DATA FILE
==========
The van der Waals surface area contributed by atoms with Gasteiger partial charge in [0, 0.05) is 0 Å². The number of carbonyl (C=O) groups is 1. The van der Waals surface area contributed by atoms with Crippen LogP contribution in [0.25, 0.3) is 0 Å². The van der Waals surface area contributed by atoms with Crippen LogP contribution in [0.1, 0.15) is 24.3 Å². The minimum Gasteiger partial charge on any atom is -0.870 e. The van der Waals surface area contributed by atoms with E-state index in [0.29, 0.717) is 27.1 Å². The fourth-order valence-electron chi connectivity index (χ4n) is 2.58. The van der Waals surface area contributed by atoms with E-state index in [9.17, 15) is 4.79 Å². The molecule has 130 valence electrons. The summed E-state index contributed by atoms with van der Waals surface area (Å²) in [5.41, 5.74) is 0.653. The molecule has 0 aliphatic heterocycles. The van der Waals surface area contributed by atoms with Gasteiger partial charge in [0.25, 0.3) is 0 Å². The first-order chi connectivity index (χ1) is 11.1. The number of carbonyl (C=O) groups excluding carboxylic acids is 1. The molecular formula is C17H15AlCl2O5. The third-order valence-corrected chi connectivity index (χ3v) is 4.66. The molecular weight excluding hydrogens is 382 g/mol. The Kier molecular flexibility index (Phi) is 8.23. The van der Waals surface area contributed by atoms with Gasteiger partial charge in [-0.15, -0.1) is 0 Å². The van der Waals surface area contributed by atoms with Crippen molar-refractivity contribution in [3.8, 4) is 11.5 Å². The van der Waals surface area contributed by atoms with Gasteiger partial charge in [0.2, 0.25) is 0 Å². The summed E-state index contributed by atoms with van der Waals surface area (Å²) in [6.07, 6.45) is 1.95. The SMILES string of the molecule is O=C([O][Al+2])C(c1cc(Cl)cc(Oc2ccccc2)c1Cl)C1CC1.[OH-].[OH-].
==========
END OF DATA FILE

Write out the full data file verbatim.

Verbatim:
The van der Waals surface area contributed by atoms with Gasteiger partial charge in [0, 0.05) is 0 Å². The number of carbonyl (C=O) groups is 1. The van der Waals surface area contributed by atoms with Crippen LogP contribution in [0.25, 0.3) is 0 Å². The van der Waals surface area contributed by atoms with Crippen LogP contribution in [0.1, 0.15) is 24.3 Å². The minimum Gasteiger partial charge on any atom is -0.870 e. The van der Waals surface area contributed by atoms with E-state index in [0.29, 0.717) is 27.1 Å². The fourth-order valence-electron chi connectivity index (χ4n) is 2.58. The van der Waals surface area contributed by atoms with E-state index in [9.17, 15) is 4.79 Å². The molecule has 130 valence electrons. The summed E-state index contributed by atoms with van der Waals surface area (Å²) in [5.41, 5.74) is 0.653. The molecule has 0 aliphatic heterocycles. The van der Waals surface area contributed by atoms with Gasteiger partial charge in [0.25, 0.3) is 0 Å². The first-order chi connectivity index (χ1) is 11.1. The number of carbonyl (C=O) groups excluding carboxylic acids is 1. The molecular formula is C17H15AlCl2O5. The third-order valence-corrected chi connectivity index (χ3v) is 4.66. The molecular weight excluding hydrogens is 382 g/mol. The Kier molecular flexibility index (Phi) is 8.23. The van der Waals surface area contributed by atoms with Gasteiger partial charge in [-0.15, -0.1) is 0 Å². The van der Waals surface area contributed by atoms with Crippen molar-refractivity contribution in [3.8, 4) is 11.5 Å². The van der Waals surface area contributed by atoms with Gasteiger partial charge in [0.2, 0.25) is 0 Å². The summed E-state index contributed by atoms with van der Waals surface area (Å²) in [6.07, 6.45) is 1.95. The SMILES string of the molecule is O=C([O][Al+2])C(c1cc(Cl)cc(Oc2ccccc2)c1Cl)C1CC1.[OH-].[OH-].